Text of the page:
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JADOMB SparkPoints: (134,622)
Fitness Minutes: (68,349)
Posts: 1,708
7/20/12 11:37 P

Actually, I looked up crossfit and watched different videos on what they were asking of their folks and standby my observation. As I said, I'm sure someone can modify it some to work with anyone. When I took TKD, they modified it for a fellow student in a wheelchair. So yes, all things can be used to reach a goal. But I still believe through many years of exercising before I took that LONG vacation, and now with new information and new ideas, that crossfit would still be a better fit for one with a bit more basic conditioning. So I'm not ill informed, I just have a difference of opinion on what I'd have a beginner do.

KNEAZLE7 Posts: 13
7/20/12 10:35 P

JADOMB, it seems you and Jen both are ill informed of what CrossFit actually is. No one asks people to start out snatching #90 for reps. As I said, I could hardly do a body-weight squat for a long time. Multiple joint movements are much less straining on joints because load is shared versus the old isolated mentality.

I would like the original poster to have the correct idea of what this discipline actually is before it being discounted by those without experience in it.

Here are the videos of the overweight older woman who was near terminally ill and her "miracle":

Edited by: KNEAZLE7 at: 7/20/2012 (22:48)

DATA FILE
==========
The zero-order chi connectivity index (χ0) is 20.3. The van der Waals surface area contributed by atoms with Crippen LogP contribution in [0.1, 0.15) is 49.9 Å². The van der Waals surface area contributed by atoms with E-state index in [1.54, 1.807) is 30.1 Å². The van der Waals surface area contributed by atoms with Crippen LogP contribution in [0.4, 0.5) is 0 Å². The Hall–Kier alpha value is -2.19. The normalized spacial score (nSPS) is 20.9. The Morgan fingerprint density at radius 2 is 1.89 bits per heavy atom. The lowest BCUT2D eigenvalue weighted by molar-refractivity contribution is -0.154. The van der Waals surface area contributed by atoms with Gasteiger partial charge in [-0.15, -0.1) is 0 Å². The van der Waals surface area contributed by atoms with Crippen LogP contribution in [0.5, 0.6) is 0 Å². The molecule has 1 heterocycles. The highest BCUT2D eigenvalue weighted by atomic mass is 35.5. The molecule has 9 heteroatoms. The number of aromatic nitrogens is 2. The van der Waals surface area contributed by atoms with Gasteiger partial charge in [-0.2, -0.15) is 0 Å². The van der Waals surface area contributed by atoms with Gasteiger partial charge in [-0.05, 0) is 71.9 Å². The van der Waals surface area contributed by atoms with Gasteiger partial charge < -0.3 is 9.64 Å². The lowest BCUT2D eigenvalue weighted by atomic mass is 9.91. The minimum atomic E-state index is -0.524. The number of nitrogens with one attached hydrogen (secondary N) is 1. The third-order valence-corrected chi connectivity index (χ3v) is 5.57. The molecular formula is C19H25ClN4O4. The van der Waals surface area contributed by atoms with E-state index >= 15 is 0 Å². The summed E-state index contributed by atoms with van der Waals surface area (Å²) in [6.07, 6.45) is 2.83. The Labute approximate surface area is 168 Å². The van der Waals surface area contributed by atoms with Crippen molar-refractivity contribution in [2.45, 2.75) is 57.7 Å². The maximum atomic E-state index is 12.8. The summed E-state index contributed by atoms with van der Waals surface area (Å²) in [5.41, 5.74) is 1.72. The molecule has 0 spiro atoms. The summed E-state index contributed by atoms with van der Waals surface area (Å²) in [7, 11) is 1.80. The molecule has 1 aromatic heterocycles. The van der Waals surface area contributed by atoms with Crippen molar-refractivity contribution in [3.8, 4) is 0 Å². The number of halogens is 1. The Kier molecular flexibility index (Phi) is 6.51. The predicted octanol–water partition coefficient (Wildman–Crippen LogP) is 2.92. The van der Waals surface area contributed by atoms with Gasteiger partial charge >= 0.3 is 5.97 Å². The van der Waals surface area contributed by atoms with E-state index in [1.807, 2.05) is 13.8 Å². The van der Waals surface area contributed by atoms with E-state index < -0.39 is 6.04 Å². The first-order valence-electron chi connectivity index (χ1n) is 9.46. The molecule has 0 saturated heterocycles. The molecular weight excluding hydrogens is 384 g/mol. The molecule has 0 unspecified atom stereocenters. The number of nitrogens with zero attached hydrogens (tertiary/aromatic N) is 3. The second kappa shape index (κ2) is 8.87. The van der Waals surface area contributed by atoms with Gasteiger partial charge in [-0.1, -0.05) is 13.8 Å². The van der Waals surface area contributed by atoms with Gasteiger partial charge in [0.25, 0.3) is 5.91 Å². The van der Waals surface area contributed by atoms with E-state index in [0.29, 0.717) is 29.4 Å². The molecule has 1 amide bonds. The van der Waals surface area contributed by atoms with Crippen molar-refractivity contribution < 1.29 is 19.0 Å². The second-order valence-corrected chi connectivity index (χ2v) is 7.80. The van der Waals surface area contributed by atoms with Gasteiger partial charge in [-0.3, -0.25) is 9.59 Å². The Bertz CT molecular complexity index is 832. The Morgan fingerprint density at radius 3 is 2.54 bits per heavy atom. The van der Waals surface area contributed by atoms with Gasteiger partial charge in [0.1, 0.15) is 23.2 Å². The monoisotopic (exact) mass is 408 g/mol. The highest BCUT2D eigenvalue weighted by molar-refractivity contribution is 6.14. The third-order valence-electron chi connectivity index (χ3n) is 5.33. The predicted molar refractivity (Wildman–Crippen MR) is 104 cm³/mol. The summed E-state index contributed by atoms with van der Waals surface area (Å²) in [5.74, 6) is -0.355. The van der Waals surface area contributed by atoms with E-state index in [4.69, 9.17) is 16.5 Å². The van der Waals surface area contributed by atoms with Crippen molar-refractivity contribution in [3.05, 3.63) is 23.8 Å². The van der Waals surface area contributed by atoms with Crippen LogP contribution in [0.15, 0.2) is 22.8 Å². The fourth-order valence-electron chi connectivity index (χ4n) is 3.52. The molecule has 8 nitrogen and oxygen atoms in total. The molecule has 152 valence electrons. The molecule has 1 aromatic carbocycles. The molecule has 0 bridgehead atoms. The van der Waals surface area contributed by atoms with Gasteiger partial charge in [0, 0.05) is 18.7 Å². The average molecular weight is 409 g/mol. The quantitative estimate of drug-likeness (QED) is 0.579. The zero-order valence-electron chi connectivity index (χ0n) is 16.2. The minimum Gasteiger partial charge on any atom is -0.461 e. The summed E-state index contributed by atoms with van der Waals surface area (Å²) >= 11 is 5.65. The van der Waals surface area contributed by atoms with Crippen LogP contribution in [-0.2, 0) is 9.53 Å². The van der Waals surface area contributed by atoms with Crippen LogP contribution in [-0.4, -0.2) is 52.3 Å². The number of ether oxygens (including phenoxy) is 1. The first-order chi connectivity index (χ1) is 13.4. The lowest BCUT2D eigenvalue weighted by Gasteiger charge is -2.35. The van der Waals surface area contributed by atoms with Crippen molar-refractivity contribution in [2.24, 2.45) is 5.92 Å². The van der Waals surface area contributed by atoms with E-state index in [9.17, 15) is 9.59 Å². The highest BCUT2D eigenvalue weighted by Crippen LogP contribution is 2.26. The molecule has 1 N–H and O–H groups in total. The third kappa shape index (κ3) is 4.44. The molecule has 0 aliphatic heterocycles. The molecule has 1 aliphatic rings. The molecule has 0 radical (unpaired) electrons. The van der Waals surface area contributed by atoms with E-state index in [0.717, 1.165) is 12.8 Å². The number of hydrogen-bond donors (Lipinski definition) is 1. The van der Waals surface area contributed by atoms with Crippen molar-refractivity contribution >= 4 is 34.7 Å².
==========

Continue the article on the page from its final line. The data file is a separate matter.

JADOMB SparkPoints: (134,622)
Fitness Minutes: (68,349)
Posts: 1,708
7/20/12 8:04 P

I have to agree with Jen on this one. Even if Crossfit is modified for geriatrics(which any exercise can be), it is still something that is a step up from more isolated exercises that would be better to condition a beginner with. I had to start over again after 15 years of neglect even though I was fit for most of my life, but even I had to condition myself to teach my muscles as to what was about to come. Had I started with even a modified Crossfit, I'm afraid I would have constantly had sore muscles in new places even after a day of rest. I don't like doing it that way, and have learned from experience that doing it that way is the best way to burnout and/or give up.

So we all need to crawl before we walk and walk before we run. We may be able to move through those stages at different speeds, but we should still follow that plan to best train and condition our bodies.

KNEAZLE7 Posts: 13
7/20/12 7:42 P

CrossFit not for beginners? I would have to disagree since I've seen overweight geriatric women whose MD's had given them no hope of rehabilitation completely gain back their cardiovascular function. So much so that they were able to get off some of their meds. Many, many success stories are from amazing athletes who came from previously sedentary lifestyles. Just watch the CrossFit games over 60 group for proof!

I also started with no fitness base and could do no more than a 5 minute MetCon and could barely manage 1 squat with proper form. Now I compete with my husband. ALL workouts are and should be scale-able. No significant athletic gains come without intensity.

SPARK_COACH_JEN Posts: 65,987
7/19/12 7:17 A


You've gotten some great advice, although I would say that Crossfit is not really an appropriate workout for someone who's just starting to exercise.

Please let me us know if you have any other questions.

Coach Jen

KNEAZLE7 Posts: 13
7/18/12 9:58 P

CrossFit is cardio with weights. It's high intensity circuit training and it's awsome. For example, the other day I did 45# push presses, followed by 100m sprints for 5 rounds. Or I did #30 thrusters, #20 weighted lunges, pullups, and squats. They are short, but very effective and it's known to rebuild your metabolism. Look for a gym in your area or look it up online. All CrossFit is open source so they'll teach you stuff online without cost :)